Delighted federal health officials said Thursday the number of smokers has plummeted by nearly 20 percent in the past 10 years and dropped a full percentage point in the last year alone.
They're not sure of all the reasons why, but credit anti-smoking campaigns, better insurance coverage to help people kick the habit, and tougher laws that make it harder to smoke in a growing number places.
But the researchers note that people covered by Medicaid — the government health insurance plan for low-income people, and those who don't have any health insurance at all are far more likely to smoke than people with good health insurance.
"The percentage of U.S. adults who smoke cigarettes declined from 20.9 percent in 2005 to 16.8 percent in 2014," the Centers for Disease Control and Prevention team wrote in their report.
"Cigarette smoking was significantly lower in 2014 (16.8 percent) than in 2013 (17.8 percent)."
The CDC team used an annual survey of Americans for their findings.
One troubling finding: adults who are uninsured or on Medicaid smoke at rates more than double those for adults with private health insurance or Medicare.
"Data from the 2014 National Health Interview Survey show that 27.9 percent of uninsured adults and 29.1 percent of Medicaid recipients currently smoke," the researchers wrote. "By contrast, 12.9 percent of adults with private insurance and 12.5 percent of those on Medicare currently smoke."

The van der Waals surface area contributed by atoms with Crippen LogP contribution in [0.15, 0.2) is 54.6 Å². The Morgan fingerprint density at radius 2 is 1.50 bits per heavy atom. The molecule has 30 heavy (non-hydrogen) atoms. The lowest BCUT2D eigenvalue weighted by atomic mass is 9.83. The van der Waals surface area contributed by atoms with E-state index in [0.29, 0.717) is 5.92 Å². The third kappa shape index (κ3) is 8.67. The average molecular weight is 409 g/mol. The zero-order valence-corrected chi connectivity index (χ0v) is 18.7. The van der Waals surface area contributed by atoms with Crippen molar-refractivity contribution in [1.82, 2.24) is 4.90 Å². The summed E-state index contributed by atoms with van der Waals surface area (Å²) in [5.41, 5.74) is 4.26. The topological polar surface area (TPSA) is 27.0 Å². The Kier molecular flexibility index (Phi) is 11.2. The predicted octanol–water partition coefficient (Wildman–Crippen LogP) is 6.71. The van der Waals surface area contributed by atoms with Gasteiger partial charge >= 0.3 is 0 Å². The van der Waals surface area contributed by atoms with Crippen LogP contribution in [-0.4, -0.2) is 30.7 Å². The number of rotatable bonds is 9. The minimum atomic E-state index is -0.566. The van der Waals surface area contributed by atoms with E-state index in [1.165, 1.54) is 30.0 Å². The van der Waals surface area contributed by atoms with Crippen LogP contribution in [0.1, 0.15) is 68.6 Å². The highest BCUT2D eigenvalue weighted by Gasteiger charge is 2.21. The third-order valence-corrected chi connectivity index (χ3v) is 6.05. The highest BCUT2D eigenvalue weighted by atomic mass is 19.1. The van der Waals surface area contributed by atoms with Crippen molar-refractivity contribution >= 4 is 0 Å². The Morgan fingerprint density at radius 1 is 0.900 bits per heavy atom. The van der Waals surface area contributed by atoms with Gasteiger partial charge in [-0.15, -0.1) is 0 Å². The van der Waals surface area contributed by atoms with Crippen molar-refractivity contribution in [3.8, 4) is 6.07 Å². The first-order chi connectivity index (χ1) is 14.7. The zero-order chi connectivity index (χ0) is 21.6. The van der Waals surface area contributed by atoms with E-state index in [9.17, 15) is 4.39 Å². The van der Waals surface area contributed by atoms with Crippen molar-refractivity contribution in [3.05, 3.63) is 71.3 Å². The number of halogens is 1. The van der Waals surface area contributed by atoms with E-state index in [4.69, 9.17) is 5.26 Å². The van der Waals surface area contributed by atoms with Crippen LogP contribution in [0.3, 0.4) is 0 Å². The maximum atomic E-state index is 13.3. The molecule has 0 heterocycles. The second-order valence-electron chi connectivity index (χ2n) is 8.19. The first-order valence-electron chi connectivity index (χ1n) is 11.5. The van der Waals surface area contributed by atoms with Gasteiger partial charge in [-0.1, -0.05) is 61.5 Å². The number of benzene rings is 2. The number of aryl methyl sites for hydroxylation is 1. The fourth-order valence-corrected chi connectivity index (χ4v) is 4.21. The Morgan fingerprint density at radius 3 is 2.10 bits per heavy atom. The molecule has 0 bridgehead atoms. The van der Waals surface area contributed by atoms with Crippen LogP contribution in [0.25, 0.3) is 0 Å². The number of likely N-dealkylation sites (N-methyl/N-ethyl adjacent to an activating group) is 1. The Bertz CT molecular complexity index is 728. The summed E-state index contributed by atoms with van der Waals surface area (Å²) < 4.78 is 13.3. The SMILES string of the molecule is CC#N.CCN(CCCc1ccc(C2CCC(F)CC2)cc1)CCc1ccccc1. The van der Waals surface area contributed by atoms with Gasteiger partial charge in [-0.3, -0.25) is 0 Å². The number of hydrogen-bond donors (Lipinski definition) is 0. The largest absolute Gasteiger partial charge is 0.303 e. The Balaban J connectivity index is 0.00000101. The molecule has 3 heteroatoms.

Men are more likely to smoke than women - 18.8 percent versus 14.8 percent. People over 65 are the least likely to smoke - just 8.5 percent of them do.
"Smoking kills half a million Americans each year and costs more than $300 billion," CDC director Dr. Tom Frieden said in a statement.
"This report shows real progress helping American smokers quit and that more progress is possible."
Last year, smoking rates hit a 50-year low. Now they're even lower.
"Our tremendous progress shows that we know how to win the fight against tobacco. Proven solutions must be fully implemented across the nation, including higher tobacco taxes, strong smoke-free laws, well-funded tobacco prevention and cessation programs that include mass media campaigns, and comprehensive, barrier-free health insurance coverage for smoking cessation treatments," said Matthew Myers, president of the Campaign for Tobacco-Free Kids.
"After stalling in the mid-2000s, adult and youth smoking rates began declining again after the federal cigarette tax was increased by 62 cents in 2009. Significant additional increases in federal and state cigarette taxes can further drive down smoking rates," Myers added.
The researchers say it's not clear if products such as e-cigarettes are helping people quit. So far, there's little evidence that they are.
Separately, the Department of Housing and Urban Development announced a proposed rule that would force public housing agencies to limit smoking in developments.It would ban smoking in publicly funded apartments or houses, offices and outdoor areas in those developments.
"In addition to protecting non-smokers, smoke-free public housing policies would encourage smokers living in affected properties to quit smoking," said Chris Hansen, president of the American Cancer Society Cancer Action Network.
The American Lung Association and American Academy of Pediatrics praised the move, too.
"A February 2015 CDC study found that two in five children living in federally subsidized housing overall are exposed to secondhand smoke. Even more troubling is that seven in ten African-American children are exposed to secondhand smoke in their homes," the groups said in a joint statement.